History of Mottisfont

A brief history of Mottisfont

Mottisfont Abbey was founded in 1201 and was originally a priory for Augstinian Canons, unlike traditional monks their job was to head out into the local community and preach as well as help those in need. They would also regularly welcome pilgrims as Mottisfont was a key place for those making their way to Winchester - it is said that the forefinger of St John the Baptist was held here!

During the reign of King Henry VIII the priory was disolved and the Canons were forced out and Mottisfont became the property of Lord Sandys, who was Lord Chamberlain to the King. Sandys then transformed the building in to a large and imposing private residence. 

The next big change came during the Georgian era when in the 1740's the house was altered and re-modeled in to what you see today. During the time the Barker-Mill family owned Mottisfont it built up a reputation as an excellent hunting estate, complete with it's own pack of Fox Hounds, and some of the best fishing available.

Towards the end of the 19th Century the estate was let to a wealthy banker named Daniel Meinertzhagen and his family. He had ten children and they built vast aviaries for their fantastic collection of Eagles, Owls, Hawks and Ravens. The terms of the lease were very eccentric, for example they were forbidden to install central heating and electric lighting.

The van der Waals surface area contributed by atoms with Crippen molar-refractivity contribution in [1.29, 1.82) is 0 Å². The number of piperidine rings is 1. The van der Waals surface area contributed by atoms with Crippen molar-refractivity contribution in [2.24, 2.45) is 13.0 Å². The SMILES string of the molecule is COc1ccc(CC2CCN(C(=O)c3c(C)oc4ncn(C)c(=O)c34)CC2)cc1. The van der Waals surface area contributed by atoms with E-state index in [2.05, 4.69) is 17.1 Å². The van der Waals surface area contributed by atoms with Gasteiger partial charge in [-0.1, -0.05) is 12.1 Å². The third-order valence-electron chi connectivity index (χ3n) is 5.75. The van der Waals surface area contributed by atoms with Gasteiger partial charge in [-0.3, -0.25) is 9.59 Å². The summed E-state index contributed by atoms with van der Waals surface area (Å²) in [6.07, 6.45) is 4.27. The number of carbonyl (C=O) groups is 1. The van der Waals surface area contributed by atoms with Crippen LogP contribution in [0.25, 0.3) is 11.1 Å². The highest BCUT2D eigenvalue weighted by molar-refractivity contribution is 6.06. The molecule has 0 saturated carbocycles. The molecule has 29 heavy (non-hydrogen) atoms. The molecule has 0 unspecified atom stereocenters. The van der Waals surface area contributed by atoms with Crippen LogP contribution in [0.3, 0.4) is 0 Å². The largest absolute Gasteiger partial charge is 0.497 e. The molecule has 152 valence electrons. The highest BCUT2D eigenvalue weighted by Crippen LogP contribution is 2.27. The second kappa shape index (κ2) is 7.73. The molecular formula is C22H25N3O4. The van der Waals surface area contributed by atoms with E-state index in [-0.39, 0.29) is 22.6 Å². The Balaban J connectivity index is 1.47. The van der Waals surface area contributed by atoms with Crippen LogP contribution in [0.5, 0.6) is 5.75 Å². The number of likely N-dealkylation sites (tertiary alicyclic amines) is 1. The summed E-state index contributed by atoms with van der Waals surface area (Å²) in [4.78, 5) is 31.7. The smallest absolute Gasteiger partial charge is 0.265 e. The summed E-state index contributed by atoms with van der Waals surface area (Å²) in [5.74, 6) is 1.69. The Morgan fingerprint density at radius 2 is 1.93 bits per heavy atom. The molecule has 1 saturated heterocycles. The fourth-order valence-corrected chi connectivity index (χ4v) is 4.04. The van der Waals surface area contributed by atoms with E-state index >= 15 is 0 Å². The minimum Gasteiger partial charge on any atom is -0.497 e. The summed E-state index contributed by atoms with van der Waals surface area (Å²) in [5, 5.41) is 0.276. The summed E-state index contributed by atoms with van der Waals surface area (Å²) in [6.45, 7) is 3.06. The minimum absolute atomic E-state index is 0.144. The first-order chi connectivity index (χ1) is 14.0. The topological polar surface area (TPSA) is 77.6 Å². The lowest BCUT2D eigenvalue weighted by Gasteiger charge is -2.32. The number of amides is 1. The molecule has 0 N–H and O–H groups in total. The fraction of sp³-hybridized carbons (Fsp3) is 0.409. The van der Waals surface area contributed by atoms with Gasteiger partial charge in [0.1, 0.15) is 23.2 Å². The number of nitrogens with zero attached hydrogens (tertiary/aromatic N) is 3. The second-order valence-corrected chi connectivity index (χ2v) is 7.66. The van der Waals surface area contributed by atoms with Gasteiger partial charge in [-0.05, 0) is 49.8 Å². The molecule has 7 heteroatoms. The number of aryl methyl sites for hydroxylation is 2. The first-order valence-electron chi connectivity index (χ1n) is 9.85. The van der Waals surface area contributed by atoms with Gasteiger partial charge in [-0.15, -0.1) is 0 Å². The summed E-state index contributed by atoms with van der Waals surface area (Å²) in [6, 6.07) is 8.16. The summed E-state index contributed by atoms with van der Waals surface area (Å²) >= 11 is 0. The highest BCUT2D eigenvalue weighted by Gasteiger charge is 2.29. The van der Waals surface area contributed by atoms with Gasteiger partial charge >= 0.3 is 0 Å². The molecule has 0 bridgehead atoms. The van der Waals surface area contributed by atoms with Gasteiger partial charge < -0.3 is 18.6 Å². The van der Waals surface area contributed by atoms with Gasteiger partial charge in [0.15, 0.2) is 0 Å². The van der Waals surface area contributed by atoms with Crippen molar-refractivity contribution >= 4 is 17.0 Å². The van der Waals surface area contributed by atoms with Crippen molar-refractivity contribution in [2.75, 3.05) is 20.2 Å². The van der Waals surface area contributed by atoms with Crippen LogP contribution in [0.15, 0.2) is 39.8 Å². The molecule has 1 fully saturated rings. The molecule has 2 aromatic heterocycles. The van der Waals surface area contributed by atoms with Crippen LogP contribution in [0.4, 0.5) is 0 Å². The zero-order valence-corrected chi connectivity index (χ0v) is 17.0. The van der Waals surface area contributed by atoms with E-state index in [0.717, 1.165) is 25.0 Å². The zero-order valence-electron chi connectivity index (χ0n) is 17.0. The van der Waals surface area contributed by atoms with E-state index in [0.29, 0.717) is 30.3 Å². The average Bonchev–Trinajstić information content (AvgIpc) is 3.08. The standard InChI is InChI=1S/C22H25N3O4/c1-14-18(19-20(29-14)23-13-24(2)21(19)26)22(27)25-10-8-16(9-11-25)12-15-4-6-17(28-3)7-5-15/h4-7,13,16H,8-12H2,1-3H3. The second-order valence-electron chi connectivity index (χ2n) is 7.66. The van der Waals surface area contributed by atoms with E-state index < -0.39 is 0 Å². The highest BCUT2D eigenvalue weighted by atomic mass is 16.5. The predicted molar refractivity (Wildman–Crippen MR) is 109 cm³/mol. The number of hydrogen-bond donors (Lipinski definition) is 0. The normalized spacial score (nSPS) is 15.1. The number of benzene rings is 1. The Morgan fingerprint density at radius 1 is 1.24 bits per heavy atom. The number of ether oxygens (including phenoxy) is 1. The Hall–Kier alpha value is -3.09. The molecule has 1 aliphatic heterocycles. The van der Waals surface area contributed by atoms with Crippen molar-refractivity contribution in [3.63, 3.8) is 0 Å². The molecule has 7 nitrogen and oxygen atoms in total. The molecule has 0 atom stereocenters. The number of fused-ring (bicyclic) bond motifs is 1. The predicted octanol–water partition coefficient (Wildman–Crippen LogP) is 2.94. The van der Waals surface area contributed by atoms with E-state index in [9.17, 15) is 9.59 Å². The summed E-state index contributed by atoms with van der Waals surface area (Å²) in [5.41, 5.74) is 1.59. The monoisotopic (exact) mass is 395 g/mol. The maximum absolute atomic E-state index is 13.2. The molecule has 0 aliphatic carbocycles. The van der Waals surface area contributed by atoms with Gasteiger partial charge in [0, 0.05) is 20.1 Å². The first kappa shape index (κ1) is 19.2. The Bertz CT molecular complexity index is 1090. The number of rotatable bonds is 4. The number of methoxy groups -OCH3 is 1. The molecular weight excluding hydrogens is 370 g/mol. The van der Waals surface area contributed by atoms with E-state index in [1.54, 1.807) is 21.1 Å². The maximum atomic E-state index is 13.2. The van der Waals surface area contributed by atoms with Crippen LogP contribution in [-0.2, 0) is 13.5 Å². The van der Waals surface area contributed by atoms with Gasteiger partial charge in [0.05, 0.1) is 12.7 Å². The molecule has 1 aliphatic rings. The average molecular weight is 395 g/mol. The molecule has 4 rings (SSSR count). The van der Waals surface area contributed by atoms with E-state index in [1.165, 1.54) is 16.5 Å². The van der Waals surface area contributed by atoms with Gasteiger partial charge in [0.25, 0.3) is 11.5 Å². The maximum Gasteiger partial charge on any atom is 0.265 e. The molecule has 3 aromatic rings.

In 1934 Mr and Mrs Gilbert Russell purchased Mottisfont as it had been empty for a number of years and was now it a state of disrepair, some might even say derelict. This was no problem to them and they started work on the beautiful old building and soon it had become a stunning private residence once again. The rooms were furnished with late Regency antiques and a collection of art that would shame some galleries.

In 1957 Mrs Russell gave the estate to the National Trust, she continued to live in the house and take an active interest in the running of the estate until 1972 when she moved to North End House, which is one of the houses in the village. In this same year Graham Stuart Thomas started work in the Walled Garden and provided the National Trust with his collection of old fashioned roses. His visionary work and clever planting schemes led to the creation of one of the worlds premier rose gardens.